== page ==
He shakes his head and stares at her pretty red toes. His eyes are dark and distant and when he speaks his voice is low and layered with shame.

“The first thing I ever killed was a bird. Sometime during my first days with him, Yao Fei brought me a little bird in a little cage. It took me forever to understand what he wanted me to do and I didn’t want to do it, but I was so hungry. I took it in my hands and told it I was sorry before breaking it’s little neck.”

Felicity says nothing as she moves to stand in front of him.

When they returned from Lian Yu, Oliver started to open up about his five years away, usually without preamble. Sometimes something someone says or does will remind him of that time and when they are alone, either in the Foundry or in her apartment or while they’re taking their little walks, the memories come out and she soaks them in, files them away in the space in her mind where she keeps a record of all his scars. Most of the time they’re anecdotes about life on the island or in Hong Kong or in the Bratva; she knows that he can navigate using the constellations because Shado and Slade showed him how, that a woman named Tatsu taught him how to do his laundry, and that he knows how to distill the best and strongest vodka she will never taste.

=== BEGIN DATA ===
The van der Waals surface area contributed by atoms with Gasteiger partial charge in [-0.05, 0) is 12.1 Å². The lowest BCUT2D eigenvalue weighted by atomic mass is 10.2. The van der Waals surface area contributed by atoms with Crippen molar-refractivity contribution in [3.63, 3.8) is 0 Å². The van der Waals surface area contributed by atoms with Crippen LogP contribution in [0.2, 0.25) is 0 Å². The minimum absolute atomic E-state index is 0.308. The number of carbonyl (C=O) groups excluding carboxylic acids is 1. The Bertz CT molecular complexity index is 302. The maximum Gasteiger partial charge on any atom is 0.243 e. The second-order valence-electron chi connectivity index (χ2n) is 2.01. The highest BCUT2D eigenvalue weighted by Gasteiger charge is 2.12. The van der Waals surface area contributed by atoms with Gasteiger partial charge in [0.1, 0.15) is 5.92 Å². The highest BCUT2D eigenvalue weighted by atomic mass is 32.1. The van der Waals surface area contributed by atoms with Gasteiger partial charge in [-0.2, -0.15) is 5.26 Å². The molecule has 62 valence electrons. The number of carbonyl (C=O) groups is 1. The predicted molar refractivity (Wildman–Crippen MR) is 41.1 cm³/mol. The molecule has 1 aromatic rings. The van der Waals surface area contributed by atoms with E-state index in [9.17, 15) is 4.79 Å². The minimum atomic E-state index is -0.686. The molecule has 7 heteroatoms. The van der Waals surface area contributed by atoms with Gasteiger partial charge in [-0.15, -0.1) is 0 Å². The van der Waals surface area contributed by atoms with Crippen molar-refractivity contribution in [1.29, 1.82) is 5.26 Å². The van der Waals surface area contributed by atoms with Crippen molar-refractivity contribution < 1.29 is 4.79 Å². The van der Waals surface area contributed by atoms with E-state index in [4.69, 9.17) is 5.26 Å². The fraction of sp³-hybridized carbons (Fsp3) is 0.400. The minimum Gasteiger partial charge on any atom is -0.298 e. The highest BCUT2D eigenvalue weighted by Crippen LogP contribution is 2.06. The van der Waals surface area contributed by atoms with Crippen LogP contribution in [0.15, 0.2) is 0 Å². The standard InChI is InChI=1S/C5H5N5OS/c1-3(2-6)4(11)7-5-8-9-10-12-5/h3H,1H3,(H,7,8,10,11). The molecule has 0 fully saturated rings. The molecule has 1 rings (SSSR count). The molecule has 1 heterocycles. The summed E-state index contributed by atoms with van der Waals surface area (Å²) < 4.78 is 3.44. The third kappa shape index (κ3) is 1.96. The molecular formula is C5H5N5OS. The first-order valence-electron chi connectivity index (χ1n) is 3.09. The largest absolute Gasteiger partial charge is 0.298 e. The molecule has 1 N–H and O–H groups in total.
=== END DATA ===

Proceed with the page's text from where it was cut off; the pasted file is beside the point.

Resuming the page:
And then there are moments like now, when it’s more than an anecdotal aside, when it’s the past rushing into the present and clouding his vision and Felicity takes it upon herself to anchor him.

Standing in front of him, she takes his hand and brings it up to the curve of her neck. His gaze meets hers and she greets it with the best smile she can manage, mentally sighing in relief when she spots the grey clouds burning away in the face of the newfound clarity in his eyes.

“Come on, Mr. Grumpy Face, this little bird wants to go home and share her honey with her favorite bear.”

Felicity laces her fingers through his and he breathes her in deep.

“You mean me and not that panda Pillow Pet you have on your bed, right?”

“Yes, you,” she answers with a playfully exasperated sigh, “but don’t tell Ying Ying that.”

They turn and leave Billy the Goat to enjoy his grass and pellets, slowly but happily making their way through the market hand in hand.